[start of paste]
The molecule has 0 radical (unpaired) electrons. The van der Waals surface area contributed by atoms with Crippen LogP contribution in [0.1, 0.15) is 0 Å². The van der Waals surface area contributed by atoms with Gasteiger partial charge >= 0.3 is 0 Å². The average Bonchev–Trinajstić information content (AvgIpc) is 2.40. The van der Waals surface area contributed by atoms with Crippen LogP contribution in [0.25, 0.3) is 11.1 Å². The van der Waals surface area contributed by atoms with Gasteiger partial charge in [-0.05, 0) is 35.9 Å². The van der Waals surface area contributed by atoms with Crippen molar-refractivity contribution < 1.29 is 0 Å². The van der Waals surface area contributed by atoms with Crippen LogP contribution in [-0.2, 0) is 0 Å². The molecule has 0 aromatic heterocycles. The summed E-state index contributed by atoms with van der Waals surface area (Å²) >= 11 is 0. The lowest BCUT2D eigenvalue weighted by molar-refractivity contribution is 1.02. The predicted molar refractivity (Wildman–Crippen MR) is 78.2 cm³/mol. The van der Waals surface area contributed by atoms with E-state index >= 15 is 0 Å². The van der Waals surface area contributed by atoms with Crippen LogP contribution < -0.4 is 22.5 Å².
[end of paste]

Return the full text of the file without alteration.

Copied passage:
The molecule has 0 radical (unpaired) electrons. The van der Waals surface area contributed by atoms with Crippen LogP contribution in [0.1, 0.15) is 0 Å². The van der Waals surface area contributed by atoms with Gasteiger partial charge >= 0.3 is 0 Å². The average Bonchev–Trinajstić information content (AvgIpc) is 2.40. The van der Waals surface area contributed by atoms with Crippen LogP contribution in [0.25, 0.3) is 11.1 Å². The van der Waals surface area contributed by atoms with Gasteiger partial charge in [-0.05, 0) is 35.9 Å². The van der Waals surface area contributed by atoms with Crippen molar-refractivity contribution < 1.29 is 0 Å². The van der Waals surface area contributed by atoms with Crippen LogP contribution in [-0.2, 0) is 0 Å². The molecule has 0 aromatic heterocycles. The summed E-state index contributed by atoms with van der Waals surface area (Å²) >= 11 is 0. The lowest BCUT2D eigenvalue weighted by molar-refractivity contribution is 1.02. The predicted molar refractivity (Wildman–Crippen MR) is 78.2 cm³/mol. The van der Waals surface area contributed by atoms with E-state index >= 15 is 0 Å². The van der Waals surface area contributed by atoms with Crippen LogP contribution < -0.4 is 22.5 Å².